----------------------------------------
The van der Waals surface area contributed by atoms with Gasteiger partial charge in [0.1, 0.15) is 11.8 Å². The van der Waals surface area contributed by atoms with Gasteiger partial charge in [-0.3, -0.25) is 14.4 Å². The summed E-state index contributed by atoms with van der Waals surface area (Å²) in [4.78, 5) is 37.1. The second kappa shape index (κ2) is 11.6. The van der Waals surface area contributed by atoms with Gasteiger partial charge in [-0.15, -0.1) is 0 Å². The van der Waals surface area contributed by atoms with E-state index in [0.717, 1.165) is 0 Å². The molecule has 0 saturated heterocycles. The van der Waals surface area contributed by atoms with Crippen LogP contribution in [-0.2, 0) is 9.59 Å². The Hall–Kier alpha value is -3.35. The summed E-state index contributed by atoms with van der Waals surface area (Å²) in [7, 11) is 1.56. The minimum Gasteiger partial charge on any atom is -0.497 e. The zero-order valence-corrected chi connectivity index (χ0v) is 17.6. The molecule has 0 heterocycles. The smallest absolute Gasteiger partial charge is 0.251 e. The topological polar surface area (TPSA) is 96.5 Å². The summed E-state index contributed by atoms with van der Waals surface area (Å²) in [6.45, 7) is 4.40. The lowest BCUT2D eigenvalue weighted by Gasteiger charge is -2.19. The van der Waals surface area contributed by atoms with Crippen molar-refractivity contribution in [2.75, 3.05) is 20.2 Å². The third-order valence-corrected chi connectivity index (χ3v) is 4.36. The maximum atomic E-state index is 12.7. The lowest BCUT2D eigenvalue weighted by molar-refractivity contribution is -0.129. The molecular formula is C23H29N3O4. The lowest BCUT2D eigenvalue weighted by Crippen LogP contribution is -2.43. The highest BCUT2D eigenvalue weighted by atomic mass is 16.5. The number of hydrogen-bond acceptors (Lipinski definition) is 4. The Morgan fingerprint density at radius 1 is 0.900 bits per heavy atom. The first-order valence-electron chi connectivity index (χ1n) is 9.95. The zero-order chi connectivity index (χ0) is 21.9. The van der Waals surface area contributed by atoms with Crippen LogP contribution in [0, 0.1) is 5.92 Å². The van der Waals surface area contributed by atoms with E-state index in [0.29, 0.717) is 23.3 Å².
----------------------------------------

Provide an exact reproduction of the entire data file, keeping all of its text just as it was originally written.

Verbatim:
The van der Waals surface area contributed by atoms with Gasteiger partial charge in [0.1, 0.15) is 11.8 Å². The van der Waals surface area contributed by atoms with Gasteiger partial charge in [-0.3, -0.25) is 14.4 Å². The summed E-state index contributed by atoms with van der Waals surface area (Å²) in [4.78, 5) is 37.1. The second kappa shape index (κ2) is 11.6. The van der Waals surface area contributed by atoms with Gasteiger partial charge in [-0.15, -0.1) is 0 Å². The van der Waals surface area contributed by atoms with E-state index in [0.717, 1.165) is 0 Å². The molecule has 0 saturated heterocycles. The van der Waals surface area contributed by atoms with Crippen LogP contribution in [-0.2, 0) is 9.59 Å². The Hall–Kier alpha value is -3.35. The summed E-state index contributed by atoms with van der Waals surface area (Å²) in [7, 11) is 1.56. The minimum Gasteiger partial charge on any atom is -0.497 e. The zero-order valence-corrected chi connectivity index (χ0v) is 17.6. The molecule has 0 heterocycles. The smallest absolute Gasteiger partial charge is 0.251 e. The topological polar surface area (TPSA) is 96.5 Å². The summed E-state index contributed by atoms with van der Waals surface area (Å²) in [6.45, 7) is 4.40. The lowest BCUT2D eigenvalue weighted by Gasteiger charge is -2.19. The van der Waals surface area contributed by atoms with Crippen molar-refractivity contribution in [2.75, 3.05) is 20.2 Å². The third-order valence-corrected chi connectivity index (χ3v) is 4.36. The maximum atomic E-state index is 12.7. The lowest BCUT2D eigenvalue weighted by molar-refractivity contribution is -0.129. The molecular formula is C23H29N3O4. The lowest BCUT2D eigenvalue weighted by Crippen LogP contribution is -2.43. The highest BCUT2D eigenvalue weighted by atomic mass is 16.5. The number of hydrogen-bond acceptors (Lipinski definition) is 4. The Morgan fingerprint density at radius 1 is 0.900 bits per heavy atom. The first-order valence-electron chi connectivity index (χ1n) is 9.95. The zero-order chi connectivity index (χ0) is 21.9. The van der Waals surface area contributed by atoms with Crippen LogP contribution in [0, 0.1) is 5.92 Å². The van der Waals surface area contributed by atoms with E-state index in [0.29, 0.717) is 23.3 Å².